L'efficacité énergétique à l'ordre du jour des discussions lors des réunions du Protocole de Montréal à Vienne (en anglais)

Focus sur l'atelier sur «les opportunités d'efficacité énergétique tout en éliminant progressivement les hydrofluorocarbures (HFC)» qui a précédé la 40ème réunion du Groupe de travail à composition non limitée des Parties au Protocole de Montréal sur les substances qui appauvrissent la couche d'ozone (OEWG40).

The 40th meeting of the Open-ended Working Group (OEWG40) of the Parties to the Montreal Protocol on Substances that Deplete the Ozone Layer took place on July 11-14, 2018 in the United Nations office at Vienna, Austria. It was preceded by a fruitful workshop on "the energy efficiency opportunities while phasing down hydrofluorocarbons (HFCs)" on July 9-10.

This workshop set the stage for numerous presentations and discussions between experts from parties and various organizations, including the IIR, which was represented by Jean-Luc Dupont, Head of the IIR Scientific and Technical Information Department.

The discussions focused on the technical opportunities to improve energy efficiency in the refrigeration, air-conditioning and heat-pump (RACHP) sectors and the investment, financial and policy actions that can encourage energy efficiency improvements in RACHP systems while phasing down use of HFCs. They revolved around three Briefing Notes prepared by UN Environment as background on these topics.

All participants higlighted the importance of energy efficiency in the RACHP sector. In its Briefing Note A1, UN environment stresses that 71% of greenhouse gas (GHG) emissions in the refrigeration sector are due to indirect emissions from electricity generated to power RACHP equipment, and 29% to direct (refrigerant) emissions. Moreover, in 2014, RACHP equipment was responsible for just over 7% of global GHG emissions. These assessments are consistent with the IIR figures published in November 20172.

The International Energy Agency (IEA) representative highlighted that the global demand for air conditioning is set to soar and that the easiest, fastest and most effective action is to ensure all new air conditioners are very efficient. More efficient ACs could cut CO2 emissions from space cooling in half and, combined with decarbonised power sources, could radically reduce overall emissions.

To maximise efficiency, designers and end-users should apply a holistic approach that includes selection of appropriate equipment with high efficiency cycles and suitable controls (potential savings of 30-70%), minimizing cooling loads (30-60%), ensuring good installation, operating and maintenance practices (15-30%), and appropriate refrigerant selection (5-10%)1.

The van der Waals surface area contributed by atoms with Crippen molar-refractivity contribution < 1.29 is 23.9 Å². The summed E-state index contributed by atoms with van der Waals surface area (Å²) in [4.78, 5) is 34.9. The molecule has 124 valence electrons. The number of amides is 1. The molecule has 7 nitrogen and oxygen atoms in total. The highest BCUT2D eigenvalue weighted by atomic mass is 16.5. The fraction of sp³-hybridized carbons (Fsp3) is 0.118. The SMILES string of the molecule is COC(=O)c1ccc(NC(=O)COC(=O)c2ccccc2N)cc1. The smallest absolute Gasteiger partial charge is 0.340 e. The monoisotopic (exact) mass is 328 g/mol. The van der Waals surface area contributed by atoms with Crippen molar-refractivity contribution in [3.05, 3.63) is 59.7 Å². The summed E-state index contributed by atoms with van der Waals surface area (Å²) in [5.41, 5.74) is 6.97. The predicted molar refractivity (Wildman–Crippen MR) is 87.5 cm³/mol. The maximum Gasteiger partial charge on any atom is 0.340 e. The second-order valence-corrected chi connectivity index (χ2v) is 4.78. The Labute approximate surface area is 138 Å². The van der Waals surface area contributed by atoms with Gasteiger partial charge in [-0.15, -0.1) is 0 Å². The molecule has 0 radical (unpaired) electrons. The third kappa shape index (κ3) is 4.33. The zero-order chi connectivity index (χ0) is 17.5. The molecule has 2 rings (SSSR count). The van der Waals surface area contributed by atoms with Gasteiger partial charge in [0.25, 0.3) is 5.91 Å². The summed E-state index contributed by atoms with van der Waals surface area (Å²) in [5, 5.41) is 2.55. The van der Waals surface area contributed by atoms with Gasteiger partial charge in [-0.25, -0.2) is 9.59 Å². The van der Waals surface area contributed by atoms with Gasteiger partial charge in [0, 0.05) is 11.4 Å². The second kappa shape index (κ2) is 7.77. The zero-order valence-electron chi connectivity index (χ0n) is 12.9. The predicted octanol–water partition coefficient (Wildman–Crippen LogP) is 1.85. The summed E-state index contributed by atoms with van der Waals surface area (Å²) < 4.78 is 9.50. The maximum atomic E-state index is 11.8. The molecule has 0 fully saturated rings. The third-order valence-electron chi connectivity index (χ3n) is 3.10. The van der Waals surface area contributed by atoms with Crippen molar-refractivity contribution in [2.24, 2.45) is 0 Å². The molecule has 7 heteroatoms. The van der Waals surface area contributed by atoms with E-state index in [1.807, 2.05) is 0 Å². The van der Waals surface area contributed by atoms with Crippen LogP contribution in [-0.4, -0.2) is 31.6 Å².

Many of the available energy efficiency improvements create positive financial returns for the end user. Over the life of the equipment, the cost of energy can be around five times the original capital cost.

Unfortunately, as underlined by UN environment in its Briefing Note C3, many barriers are slowing the uptake of high energy-efficiency RACHP systems: information barriers, financial barriers, misaligned incentives, behavourial barriers and governance barriers1.

However, achieving greater efficiency can be greatly facilitated by policy measures: regulations such as minimum energy performance standards, information such as labels and training courses, and incentives such as subsidies and tax rebates. These tools can be more effective when developed in concert with other energy policies.

Beyond policy intervention, research, development, deployment and diffusion (RDD&D) play a crucial role in the improvement of efficiency and low-carbon technologies.

Presentations delivered during the workshop are available here.

Several other side events and meetings took place in Vienna, including:

  • The side event “New Carbon Metrics”, during which was presented a new LCCP-based method to estimate the combined carbon savings of transitioning to super-efficient air conditioners, which use lower-GWP refrigerants and are tailored to the local climate and local carbon intensity of electricity. Yunho Hwang, President of the former IIR working group “Life Cycle Climate Performance Evaluation” is involved in this project.
  • A meeting on the “Cold chain modelling database” gave the various representatives of GFCCC (Global Food Cold Chain Council), IIR, IEA and UN Environment OzonAction the opportunity to present their different initiatives regarding the modelling of the global food cold chain and its impact on energy consumption, food loss reduction and related direct and indirect greenhouse gas emissions. All stakeholders agreed on close cooperation between their organizations on this essential topic.

The 30th Meeting of the Parties to the Montreal Protocol will take place on November 5-9 in Cumbayá, Quito, Ecuador

1 UN environment, Briefing Note A: The Importance of Energy Efficiency in the Refrigeration, Air-conditioning and Heat Pump Sectors. 

2 35th Informatory Note on Refrigeration Technologies “The impact of the refrigeration sector on climate change”, Summary for Policymakers, November 2017

3 UN Environment, Briefing Note C: Delivering More Efficient Refrigeration, Air-conditioning and Heat Pumps: Policy, Financing and Investment